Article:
"That's where I think she and Kamala may have some differences. I think Kamala's going to be able to relate to more people. Elizabeth Warren is gonna have challenges on that front, that's just the reality of it. She projects herself as a bit of a second-grade teacher. I don't know about you, but not all of us loved their second-grade teachers, so I think America doesn't really want to be lectured. They want a real leader, and there are other candidates in the pack right now that project that leadership, and really excite and empathize with people."
In our follow-up email exchange, Regan said she thought that Harris' proposal for a tax credit for working families could prove effective among both Democratic primary voters and the general public.
I think it’s a creative, more realistic approach with incentives that matter.. Her idea is to pay federal tax credits that match a person’s earnings up to $3,000 (or $6,000 for married couples). The credits would be phased out for higher earners ... but importantly, would NOT benefit Americans with no earnings. This way government is making an effort to reward people who work and I like that a lot.
By contrast, she thought that Democrats needed to be careful about playing into Trump and other Republicans' likely strategy of painting them as far-left radicals or socialists.
When the platform becomes free this and free that — and candidates continually try to outdo each other with free stuff — then the script writes itself. Here’s what I would like to see: why isn’t a Democrat out in front of the capital vs. labor struggle in a way that preserves our capitalistic values? I don’t disagree with Dems that say workers have gotten the short end of the stick over the last thirty years. They have. But please offer us a solution that doesn’t involve government-imposed income limits. Our current economy needs more creativity — not less. The Democrat that can deliver (and by deliver I mean get people excited about)some meaningful policy ideas for solving our massive income gap is the Democrat that will succeed across party lines.
According to Regan, Trump was able to get elected in the first place partly he strayed away from orthodox conservatism and appealed to liberals who were concerned about income inequality and the loss of economic opportunity.
I think there are a lot of people that may have historically identified themselves as Democrats, but they weren't AOC-style Democrats, they weren't socialists, they were just traditional Democrats. Those voters, in places like Pennsylvania, and Michigan and other states through rural America, I think they said, "OK, this guy's actually talking about something that I can relate to. He's talking about bringing jobs back, and not allowing big corporations to run the world in a way that is gonna be negative for American workers." I think he got a lot of them on board, and now I would argue that it's up to the Democrats to get them back.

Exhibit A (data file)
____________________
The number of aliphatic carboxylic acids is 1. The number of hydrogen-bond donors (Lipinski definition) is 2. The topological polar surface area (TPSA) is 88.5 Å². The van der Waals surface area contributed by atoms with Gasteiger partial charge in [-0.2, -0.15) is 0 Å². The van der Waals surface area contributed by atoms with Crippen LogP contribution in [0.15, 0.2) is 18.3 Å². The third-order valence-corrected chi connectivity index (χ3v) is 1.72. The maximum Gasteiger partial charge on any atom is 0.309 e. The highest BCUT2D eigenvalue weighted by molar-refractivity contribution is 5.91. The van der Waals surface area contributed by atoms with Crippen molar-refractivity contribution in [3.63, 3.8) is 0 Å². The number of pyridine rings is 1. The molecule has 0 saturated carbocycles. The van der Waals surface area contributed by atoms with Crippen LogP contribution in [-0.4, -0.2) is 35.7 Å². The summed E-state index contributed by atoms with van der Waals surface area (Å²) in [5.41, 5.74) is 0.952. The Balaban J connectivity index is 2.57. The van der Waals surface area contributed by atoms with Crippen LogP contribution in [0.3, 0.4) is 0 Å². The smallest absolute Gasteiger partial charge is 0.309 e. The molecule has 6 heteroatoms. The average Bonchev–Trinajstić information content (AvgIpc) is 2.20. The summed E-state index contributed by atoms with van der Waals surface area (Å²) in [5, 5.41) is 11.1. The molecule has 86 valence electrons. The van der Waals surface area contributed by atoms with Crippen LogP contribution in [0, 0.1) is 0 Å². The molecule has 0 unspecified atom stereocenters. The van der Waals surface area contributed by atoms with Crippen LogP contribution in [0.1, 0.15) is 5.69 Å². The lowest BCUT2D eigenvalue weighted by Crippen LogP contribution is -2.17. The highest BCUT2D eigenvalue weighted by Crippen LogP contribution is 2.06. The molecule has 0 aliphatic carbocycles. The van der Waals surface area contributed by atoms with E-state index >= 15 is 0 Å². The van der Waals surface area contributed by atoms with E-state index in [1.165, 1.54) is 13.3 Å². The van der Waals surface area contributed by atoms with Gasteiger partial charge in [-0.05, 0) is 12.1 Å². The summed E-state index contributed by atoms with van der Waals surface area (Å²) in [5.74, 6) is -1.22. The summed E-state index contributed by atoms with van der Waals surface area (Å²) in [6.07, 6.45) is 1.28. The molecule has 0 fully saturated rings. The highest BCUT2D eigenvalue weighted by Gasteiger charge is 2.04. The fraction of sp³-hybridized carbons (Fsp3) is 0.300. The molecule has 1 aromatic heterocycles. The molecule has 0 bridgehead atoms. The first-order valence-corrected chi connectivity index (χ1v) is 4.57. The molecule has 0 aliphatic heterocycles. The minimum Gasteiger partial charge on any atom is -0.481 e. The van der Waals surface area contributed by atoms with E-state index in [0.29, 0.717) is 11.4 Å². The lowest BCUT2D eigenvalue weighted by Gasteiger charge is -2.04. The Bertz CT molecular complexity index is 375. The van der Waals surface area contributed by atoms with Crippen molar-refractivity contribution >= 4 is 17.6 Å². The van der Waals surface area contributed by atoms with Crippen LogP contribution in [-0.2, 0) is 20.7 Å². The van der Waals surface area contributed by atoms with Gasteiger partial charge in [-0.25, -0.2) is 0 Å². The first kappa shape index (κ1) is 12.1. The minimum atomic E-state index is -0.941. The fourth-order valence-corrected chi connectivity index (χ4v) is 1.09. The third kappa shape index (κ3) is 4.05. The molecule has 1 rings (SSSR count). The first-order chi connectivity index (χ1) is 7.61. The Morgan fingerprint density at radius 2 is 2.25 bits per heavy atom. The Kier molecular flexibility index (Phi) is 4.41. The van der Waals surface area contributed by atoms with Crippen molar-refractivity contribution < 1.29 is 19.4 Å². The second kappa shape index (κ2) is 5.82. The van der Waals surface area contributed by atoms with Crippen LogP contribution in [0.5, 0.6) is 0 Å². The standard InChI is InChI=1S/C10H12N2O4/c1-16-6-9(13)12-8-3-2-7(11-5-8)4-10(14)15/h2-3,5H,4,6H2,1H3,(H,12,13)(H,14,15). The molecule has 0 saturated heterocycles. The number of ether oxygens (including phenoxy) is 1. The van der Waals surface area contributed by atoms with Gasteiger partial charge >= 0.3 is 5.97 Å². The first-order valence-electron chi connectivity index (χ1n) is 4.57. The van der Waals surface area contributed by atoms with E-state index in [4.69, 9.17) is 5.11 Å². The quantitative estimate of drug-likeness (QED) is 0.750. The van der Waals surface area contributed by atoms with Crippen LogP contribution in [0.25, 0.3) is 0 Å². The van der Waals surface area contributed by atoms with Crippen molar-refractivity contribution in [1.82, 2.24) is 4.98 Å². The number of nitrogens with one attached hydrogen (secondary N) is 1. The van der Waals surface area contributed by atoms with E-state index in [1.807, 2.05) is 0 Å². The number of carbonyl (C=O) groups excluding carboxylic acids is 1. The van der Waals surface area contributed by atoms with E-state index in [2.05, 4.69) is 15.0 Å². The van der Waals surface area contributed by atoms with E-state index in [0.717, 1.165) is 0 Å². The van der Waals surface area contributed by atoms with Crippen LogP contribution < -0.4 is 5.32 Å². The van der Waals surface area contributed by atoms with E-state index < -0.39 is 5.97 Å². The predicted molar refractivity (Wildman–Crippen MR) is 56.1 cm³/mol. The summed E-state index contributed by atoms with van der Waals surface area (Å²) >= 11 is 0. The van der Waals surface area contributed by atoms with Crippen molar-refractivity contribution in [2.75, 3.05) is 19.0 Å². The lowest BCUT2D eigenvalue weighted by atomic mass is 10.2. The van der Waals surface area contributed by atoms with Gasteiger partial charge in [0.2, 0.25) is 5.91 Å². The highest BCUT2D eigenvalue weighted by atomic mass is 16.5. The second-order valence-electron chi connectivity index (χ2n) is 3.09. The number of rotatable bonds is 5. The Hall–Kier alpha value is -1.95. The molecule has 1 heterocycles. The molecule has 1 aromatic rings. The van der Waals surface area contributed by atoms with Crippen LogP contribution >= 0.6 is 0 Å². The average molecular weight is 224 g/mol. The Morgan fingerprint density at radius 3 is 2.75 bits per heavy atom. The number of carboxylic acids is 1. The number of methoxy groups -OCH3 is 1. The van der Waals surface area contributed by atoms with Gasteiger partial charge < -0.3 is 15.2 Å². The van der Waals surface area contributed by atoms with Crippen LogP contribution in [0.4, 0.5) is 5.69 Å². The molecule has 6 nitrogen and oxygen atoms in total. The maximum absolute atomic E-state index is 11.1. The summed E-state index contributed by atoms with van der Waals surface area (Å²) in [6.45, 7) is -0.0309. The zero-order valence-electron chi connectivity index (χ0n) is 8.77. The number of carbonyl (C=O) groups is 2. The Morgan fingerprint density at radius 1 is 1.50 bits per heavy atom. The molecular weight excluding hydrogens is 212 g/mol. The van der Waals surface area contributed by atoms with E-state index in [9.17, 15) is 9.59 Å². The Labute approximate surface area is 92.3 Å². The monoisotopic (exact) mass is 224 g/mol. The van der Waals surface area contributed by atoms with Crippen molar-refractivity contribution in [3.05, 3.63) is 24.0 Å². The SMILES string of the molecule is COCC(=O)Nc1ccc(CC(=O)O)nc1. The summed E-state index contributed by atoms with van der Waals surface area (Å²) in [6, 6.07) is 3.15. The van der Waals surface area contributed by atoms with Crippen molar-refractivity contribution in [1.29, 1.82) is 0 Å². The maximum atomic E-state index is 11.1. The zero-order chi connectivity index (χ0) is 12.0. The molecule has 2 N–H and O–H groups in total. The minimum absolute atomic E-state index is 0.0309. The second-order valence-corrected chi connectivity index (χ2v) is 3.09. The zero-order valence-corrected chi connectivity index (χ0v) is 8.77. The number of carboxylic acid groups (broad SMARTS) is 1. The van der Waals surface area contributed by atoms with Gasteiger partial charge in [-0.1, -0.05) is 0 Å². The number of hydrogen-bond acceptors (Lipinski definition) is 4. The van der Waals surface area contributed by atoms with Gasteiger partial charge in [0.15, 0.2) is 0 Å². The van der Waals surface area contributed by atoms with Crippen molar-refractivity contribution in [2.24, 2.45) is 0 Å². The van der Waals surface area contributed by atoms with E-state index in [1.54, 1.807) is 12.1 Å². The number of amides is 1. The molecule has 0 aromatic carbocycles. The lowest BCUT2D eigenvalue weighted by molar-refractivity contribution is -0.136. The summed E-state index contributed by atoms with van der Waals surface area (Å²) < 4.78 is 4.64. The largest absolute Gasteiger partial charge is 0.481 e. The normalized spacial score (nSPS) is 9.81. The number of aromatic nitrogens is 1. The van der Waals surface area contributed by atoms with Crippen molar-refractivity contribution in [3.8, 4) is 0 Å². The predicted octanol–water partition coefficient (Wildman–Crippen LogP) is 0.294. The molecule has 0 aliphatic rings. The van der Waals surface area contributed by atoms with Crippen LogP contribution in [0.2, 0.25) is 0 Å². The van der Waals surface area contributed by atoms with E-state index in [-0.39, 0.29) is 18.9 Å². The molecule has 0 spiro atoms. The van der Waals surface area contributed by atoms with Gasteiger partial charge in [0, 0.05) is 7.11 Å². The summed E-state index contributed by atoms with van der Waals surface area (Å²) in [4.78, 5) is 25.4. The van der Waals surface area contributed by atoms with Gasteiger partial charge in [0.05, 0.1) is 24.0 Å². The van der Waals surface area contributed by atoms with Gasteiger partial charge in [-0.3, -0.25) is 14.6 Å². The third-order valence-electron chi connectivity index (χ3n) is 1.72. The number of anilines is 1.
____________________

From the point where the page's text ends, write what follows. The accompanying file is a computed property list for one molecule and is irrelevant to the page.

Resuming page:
Even if you don't agree with all of Regan's prescriptions (as I do not), this perspective is invaluable for Democrats to consider. If Donald Trump's election demonstrated one thing, it was that Americans are exhausted with a status quo they perceive as unresponsive to their needs. Trump offered a right-wing brand of populism, and a pugnacious approach to politicking, that seemed — at least on the surface — to challenge that.
No one could argue that Trump hasn't shaken things up on issues like immigration policy, trade policy or foreign policy. (I previously discussed this at length with Steve Hilton, one of Trump's favorite Fox News pundits.) He has offered Americans a sharp choice on those issues and also on questions like how much government should regulate the economy, whether we should treat climate change as a serious threat, and how much a literal-minded reading of the Constitution or a Christian right worldview should shape the federal judiciary.
When Americans go to the polls in 2020, they will have to answer two questions: Do they like these changes? And how do they compare to the alternatives offered by Democrats?
If Democrats veer into Republican-lite moderation, they will seem to offer an echo rather than a choice, a path that my Salon colleague Amanda Marcotte has argued could lead to defeat. But if they pick a candidate who is too easily stigmatized as a dangerous radical, they risk defeat in the other direction.
Could a self-described socialist like Sanders, or an anti-corporate progressive like Warren, be elected president? Possibly, but even a brief glance at American history makes it very clear that this would be more difficult than many progressives want to admit.
There's a reason why the term "socialist" has a stigma attached to it, and why most Democrats do everything in their power to avoid it. Of course it's ludicrous to associate Sanders' brand of "democratic socialism with the tyrannical regimes of China and the old Soviet Union, or with the present-day failed state of Venezuela. But the stigma exists, and it could certainly be used to lure swing voters back toward a massively unpopular Republican president. For generations, Republicans have successfully branded Democrats as dangerous radicals, even if the label was rarely justified.
Does that mean Democrats cannot or should not nominate a progressive or even "socialist" candidate? No, but it lends extra significance to Kamala Harris' attacks on Joe Biden last week, as Harris attempts to position herself as a center-left alternative to meaningless moderation and full-on socialism. And it makes clear that whichever course Democrats choose, they need to be prepared for the attacks they know are coming.